Hard phases in steel, how much is too much for fatigue performance?


A popular approach of obtaining improved combinations of properties involves the inclusion of two or more phases within a microstructure, each with substantially different properties. For instance, recent publications have shown that dual-phase steels use a hard martensite second phase within a soft ferrite matrix to create an alloy with a good combination of strength and ductility. Ideally, dual phase steels typically have the soft ferrite as the matrix phase to enable good ductility and work hardening rates, with the harder phase being added to improve strength. The major shortfall of the aforementioned microstructure design methodology is the partitioning of strain from the hard phase onto the soft phase, due to the mismatch in strength between the ferrite matrix and the harder martensite phase. Noteworthy literature recently reported on the development of laboratory-based series of steels that show excellent combinations of strength and ductility in axial loading compared to conventional dual phase steels. However, it is not yet clear whether these new bainite steels will have the same characteristics as the martensite steels.

Further, some bainites have been reported to retain soft films of austenite between the bainite laths. It remains largely unstudied on what happens to this softer phase during cyclic loading, and how much strain can actually be accommodated under these conditions. On this account, Professor Nikki Stanford from the University of South Australia together with Dr. J. Wang and Dr. T. Hilditch at the Deakin University in Australia examined the new steels that contain hard bainite matrix phases. To be specific, they focused on studying three multi-phase steels, all comprising 80% bainite and 20% ferrite under low cycle fatigue. Their work is currently published in International Journal of Fatigue.

In their work, the researchers used micro-grid based local strain measurements and finite element modelling to assess the impact of the strain partitioning on the low cycle fatigue behavior of the new steels. Generally, various microstructure characterization techniques were used, such as; Supra Scanning Electron Microscope and FEI Quanta dual beam focused ion beam SEM.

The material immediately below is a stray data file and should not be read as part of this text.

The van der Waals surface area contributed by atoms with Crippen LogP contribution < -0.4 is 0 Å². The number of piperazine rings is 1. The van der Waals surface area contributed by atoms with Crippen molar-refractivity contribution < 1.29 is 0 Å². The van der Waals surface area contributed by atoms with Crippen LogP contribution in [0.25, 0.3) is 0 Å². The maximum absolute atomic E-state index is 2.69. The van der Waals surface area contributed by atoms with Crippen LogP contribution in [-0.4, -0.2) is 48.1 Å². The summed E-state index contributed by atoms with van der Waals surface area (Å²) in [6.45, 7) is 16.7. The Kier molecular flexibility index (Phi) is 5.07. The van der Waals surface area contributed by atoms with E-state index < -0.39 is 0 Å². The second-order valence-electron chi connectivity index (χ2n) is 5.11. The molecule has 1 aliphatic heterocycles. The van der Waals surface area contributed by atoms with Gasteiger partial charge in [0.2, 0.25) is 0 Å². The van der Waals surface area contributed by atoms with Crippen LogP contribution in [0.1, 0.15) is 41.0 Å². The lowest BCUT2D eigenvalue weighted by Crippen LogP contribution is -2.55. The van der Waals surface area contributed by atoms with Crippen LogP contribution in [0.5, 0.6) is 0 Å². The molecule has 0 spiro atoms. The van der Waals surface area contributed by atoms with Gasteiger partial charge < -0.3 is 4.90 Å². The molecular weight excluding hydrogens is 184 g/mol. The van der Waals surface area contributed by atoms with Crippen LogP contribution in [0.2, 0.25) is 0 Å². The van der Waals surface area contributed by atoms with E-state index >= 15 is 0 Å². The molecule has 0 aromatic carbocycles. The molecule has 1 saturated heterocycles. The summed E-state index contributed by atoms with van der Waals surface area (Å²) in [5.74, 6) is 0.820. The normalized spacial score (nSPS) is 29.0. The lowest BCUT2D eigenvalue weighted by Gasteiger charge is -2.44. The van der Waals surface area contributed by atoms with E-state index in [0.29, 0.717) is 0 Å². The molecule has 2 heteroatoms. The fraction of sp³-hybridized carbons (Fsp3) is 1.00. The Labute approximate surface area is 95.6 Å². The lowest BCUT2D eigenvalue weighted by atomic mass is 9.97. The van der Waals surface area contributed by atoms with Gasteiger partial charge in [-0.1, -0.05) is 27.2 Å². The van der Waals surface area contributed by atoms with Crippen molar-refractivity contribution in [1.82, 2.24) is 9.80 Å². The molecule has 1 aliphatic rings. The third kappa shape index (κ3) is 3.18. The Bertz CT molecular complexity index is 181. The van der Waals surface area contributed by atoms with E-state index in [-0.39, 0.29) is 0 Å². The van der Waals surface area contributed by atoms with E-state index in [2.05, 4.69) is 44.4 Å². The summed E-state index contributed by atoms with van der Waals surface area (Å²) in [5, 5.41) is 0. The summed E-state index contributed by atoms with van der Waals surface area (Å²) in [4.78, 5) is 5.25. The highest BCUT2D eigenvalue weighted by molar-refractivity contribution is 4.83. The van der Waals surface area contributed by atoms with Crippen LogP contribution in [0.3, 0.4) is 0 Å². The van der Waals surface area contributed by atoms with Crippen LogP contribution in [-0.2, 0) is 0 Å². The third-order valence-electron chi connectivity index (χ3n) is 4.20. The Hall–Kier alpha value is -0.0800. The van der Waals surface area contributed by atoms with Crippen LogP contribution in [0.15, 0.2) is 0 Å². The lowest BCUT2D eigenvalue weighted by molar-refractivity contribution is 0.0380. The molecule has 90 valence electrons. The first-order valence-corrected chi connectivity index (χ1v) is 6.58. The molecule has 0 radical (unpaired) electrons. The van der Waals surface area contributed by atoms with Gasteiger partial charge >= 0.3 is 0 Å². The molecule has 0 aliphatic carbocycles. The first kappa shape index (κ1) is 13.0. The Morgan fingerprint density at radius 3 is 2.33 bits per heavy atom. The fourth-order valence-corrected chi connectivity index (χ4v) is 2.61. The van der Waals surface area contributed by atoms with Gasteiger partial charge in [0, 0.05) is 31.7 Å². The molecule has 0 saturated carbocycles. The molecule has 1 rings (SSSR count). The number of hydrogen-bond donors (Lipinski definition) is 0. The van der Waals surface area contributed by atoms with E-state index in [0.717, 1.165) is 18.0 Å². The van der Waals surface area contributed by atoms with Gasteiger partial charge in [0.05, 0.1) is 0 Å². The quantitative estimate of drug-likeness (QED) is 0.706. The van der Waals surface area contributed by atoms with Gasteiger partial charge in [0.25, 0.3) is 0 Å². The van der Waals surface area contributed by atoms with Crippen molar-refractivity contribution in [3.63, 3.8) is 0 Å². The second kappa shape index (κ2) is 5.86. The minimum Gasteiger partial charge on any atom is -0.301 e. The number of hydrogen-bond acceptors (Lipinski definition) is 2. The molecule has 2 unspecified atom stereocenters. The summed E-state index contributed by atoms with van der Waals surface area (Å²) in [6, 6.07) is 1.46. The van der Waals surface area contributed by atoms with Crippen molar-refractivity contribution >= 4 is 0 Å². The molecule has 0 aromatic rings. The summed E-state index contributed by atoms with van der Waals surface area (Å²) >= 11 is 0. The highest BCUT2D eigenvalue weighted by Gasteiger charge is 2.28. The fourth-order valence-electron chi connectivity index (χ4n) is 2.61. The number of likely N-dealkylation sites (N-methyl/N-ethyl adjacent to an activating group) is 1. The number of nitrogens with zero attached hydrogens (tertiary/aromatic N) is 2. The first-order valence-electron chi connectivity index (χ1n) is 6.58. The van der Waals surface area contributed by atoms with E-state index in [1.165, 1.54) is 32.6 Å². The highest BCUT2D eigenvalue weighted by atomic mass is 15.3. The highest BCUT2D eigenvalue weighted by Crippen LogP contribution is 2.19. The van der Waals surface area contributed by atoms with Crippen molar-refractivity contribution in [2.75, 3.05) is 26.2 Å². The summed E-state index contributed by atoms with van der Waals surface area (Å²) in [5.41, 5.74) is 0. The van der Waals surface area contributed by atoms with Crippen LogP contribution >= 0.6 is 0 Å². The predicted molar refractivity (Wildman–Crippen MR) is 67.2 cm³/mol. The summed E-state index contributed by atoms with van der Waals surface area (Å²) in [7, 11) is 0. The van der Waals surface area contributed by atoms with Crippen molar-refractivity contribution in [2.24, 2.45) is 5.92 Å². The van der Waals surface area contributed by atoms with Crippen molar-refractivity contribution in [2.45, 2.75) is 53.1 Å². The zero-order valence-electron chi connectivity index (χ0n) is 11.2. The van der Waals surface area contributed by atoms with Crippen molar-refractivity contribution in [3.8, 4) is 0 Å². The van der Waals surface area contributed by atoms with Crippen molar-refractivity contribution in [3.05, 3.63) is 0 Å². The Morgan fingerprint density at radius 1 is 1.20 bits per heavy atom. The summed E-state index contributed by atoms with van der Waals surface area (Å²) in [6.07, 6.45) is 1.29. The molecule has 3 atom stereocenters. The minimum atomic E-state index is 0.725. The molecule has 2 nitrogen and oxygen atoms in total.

The authors reported that under monotonic loading, the assessed steels exhibited high strengths and reasonable ductility of 10–20% elongation. Further, the researchers reported that under cyclic loading the steels exhibited an initial cyclic hardening followed by a cyclic softening response. In fact, when compared to traditional dual-phase steels, the bainitic alloys showed an inferior fatigue lifetime, attributed to strain partitioning to the ferrite.

In summary, the study by Professor Nikki Stanford and colleagues presented in-depth assessment of a set of three multi-phase steels, all comprising 80% bainite and 20% ferrite under low cycle fatigue. In the study, the local distribution of strain between the hard bainite and soft ferrite phases were quantified using a micro-grid on the sample surface. In a statement to Advances in Engineering, Professor Nikki Stanford explained that their finite element study revealed that the strength of the hard phase must be less than 3 times the strength of the soft phase so as to minimize stain partitioning.

Hard phases in steel, how much is too much for fatigue performance? - Advances in Engineering


About the author

Professor Nikki Stanford is a Research Leader in Uni SA’s Future Industries Institute. Her niche in the materials research field has been to bridge the gap between engineering and science by applying a broad range of advanced characterisation techniques to “real world” problems such as fatigue, light-weighting and casting. Before joining FII, Prof Stanford held research position with Imperial College London, the University of Manchester, and Deakin University and Monash.

She has studied a broad range of materials research topics including casting defects in nickel single crystal turbine blades, shape memory steels, phase transformation phenomena in titanium, and magnesium texture development. She is particularly well known for her light metals research portfolio, and in 2015 was awarded the Helmholtz-Zentrum Geesthacht’s Magnesium Award for international magnesium researcher of the year.


N. Stanford, J. Wang, T. Hilditch. Quantification of strain partitioning during low cycle fatigue of multi-phase steels containing a bainite matrix. International Journal of Fatigue, volume 129 (2019) 105218.

Go To International Journal of Fatigue

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